Topic Guide for National History Day 2002: Revolution, Reaction, Reform in History

The National History Day Topic for 2002 is Revolution, Reaction, Reform in History. For a detailed description of the National History Day Program and this year's topic, see the History Net.

Below are suggested topics that relate to Margaret Sanger and the birth control movement:


Margaret Sanger's Crusade for Birth Control

Family limitation, in one form or another, has been practiced from the earliest time, but it took the efforts of one woman, Margaret Sanger (1879-1966), to forge a worldwide movement for birth control that refocused its message towards the needs of women and the public health. Focusing on Sanger as a leader who revolutionized women's reproductive rights and role in society through her efforts at legislative and social reform. Projects can also focus on various efforts to reform the laws prohibiting birth control laws, using the resources of the Sanger Papers.

One could argue that one result of Sanger's quest for safe, legal and effective birth control was a revolution in women's roles in society. Examine the lives of women before and after Sanger's crusade to determine how they were changed and what the impact of those changes were.

Sanger's agitation for birth control began as a radical call for a new society (revolution). It drew and continues to draw opposition from the medical profession, religious leaders and lawmakers (reaction), but within just a few years, birth control was widely accepted and its adherents were in the mainstream of reform. Examine the specific situations and events that spurred Sanger to take up her revolutionary challenge, how she brought it to the mainstream, and the reactionary forces that opposed her.

Examine the social forces and individuals who combined to develop the birth control pill, which revolutionized women's contraceptive choices. Include reactions to the pill.

2002 marks the 50th anniversary of the founding of the International Planned Parenthood Federation (Margaret Sanger was its founding president), which sought to reform existing approaches to population and population control. Examine its changing roles and responsibilities over its first half-century.


Related material on this site

See our biography of Margaret Sanger for an outline of her life and career, as primary and secondary sources about her work and the birth control movement. Our newsletter articles are a good place to look for highlighted events of her life and evaluation of their impact.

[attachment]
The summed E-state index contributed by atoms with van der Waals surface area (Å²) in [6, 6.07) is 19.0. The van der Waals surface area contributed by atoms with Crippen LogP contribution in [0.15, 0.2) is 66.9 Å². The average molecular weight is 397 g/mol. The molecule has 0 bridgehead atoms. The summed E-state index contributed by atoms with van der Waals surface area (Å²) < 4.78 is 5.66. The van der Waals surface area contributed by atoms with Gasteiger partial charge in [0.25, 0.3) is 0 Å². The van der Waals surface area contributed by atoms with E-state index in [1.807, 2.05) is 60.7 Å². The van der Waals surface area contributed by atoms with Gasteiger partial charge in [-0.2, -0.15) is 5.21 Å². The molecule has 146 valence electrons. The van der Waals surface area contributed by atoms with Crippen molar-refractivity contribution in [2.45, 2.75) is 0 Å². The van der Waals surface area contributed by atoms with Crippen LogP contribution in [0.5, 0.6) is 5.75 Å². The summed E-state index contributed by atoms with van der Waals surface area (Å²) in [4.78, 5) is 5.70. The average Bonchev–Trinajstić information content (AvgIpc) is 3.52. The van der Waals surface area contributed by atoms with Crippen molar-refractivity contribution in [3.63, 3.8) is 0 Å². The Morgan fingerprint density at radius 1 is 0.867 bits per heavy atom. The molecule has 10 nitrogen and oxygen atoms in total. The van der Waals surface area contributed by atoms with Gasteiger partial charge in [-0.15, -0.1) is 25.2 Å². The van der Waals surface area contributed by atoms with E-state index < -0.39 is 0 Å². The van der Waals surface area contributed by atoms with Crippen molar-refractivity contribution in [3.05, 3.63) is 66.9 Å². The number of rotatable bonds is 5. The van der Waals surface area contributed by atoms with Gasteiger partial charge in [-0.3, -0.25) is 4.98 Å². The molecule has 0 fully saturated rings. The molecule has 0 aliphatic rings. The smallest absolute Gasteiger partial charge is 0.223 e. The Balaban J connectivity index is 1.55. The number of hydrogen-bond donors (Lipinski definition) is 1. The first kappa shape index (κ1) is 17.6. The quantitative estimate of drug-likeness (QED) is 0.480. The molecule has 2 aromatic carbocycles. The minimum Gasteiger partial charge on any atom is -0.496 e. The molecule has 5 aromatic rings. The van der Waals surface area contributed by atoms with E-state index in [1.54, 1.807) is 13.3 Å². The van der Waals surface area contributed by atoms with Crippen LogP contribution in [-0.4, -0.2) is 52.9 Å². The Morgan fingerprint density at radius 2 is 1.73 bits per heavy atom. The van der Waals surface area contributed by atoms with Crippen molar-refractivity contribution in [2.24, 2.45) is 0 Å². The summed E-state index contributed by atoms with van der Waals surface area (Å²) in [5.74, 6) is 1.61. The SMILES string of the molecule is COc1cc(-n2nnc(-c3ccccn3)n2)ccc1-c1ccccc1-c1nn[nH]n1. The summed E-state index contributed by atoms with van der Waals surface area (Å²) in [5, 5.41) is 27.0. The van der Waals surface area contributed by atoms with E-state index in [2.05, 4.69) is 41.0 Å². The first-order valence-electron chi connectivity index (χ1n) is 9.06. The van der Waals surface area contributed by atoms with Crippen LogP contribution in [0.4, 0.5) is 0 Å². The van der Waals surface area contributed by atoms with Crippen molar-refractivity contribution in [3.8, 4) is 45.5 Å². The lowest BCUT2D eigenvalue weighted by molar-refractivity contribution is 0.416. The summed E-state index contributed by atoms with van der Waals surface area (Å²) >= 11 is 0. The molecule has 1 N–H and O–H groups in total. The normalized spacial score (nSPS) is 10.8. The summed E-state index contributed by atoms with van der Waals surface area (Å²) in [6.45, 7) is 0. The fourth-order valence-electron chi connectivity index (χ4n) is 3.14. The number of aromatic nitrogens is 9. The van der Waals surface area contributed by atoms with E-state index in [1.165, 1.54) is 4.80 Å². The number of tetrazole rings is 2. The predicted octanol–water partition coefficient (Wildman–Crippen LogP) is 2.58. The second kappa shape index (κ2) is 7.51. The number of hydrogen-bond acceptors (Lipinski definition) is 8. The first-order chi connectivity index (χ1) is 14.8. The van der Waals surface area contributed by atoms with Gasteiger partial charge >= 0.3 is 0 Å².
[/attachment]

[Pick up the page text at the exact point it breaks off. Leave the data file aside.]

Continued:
You may also want to consult the Sanger Documents on the World Wide Web section of this site for access to primary source material mounted by libraries and other scholarly institutions. Woman and the New Race (1920) is a particularly valuable source on Sanger's feminist arguments for birth control.


Primary Source Material on the Margaret Sanger Papers Microfilm Edition

There are over 120,000 Sanger documents on microfilm. You will need to narrow your search to include only those that cover your topic most directly. The two-series microfilm published by the Sanger Project is organized in chronological order, and its reel guide provides access to documents by personal and organizational name. If your topic focuses on a specific person or event you will be able to locate relevant documents
quickly.

Another good place to look for general information is in Sanger's speeches and articles. Many of these provide autobiographical information as well as Sanger's arguments for birth control. Check our microfilm descriptions for the nearest library that holds copies of the microfilm; they can also be ordered on interlibrary loan. Speeches and articles are located on Library of Congress reels 128-131, Smith College Collection Series reels S70-S73, and Collected Documents Series reel C16.


Selected Secondary Sources

In addition to the general birth control histories listed on our bibliography on Margaret Sanger, some of these works will be helpful.

Janet Farrell Brodie, Contraception and Abortion in 19th Century America, 1994.

Linda Gordon, The Moral Property of Women: A History of Birth Control Politics in America, 2002.

Carol McCann, Birth Control Politics in the United States, 1916-1945, 1994.

James Reed, The Birth Control Movement in America: From Private Vice to Public Virtue, 1978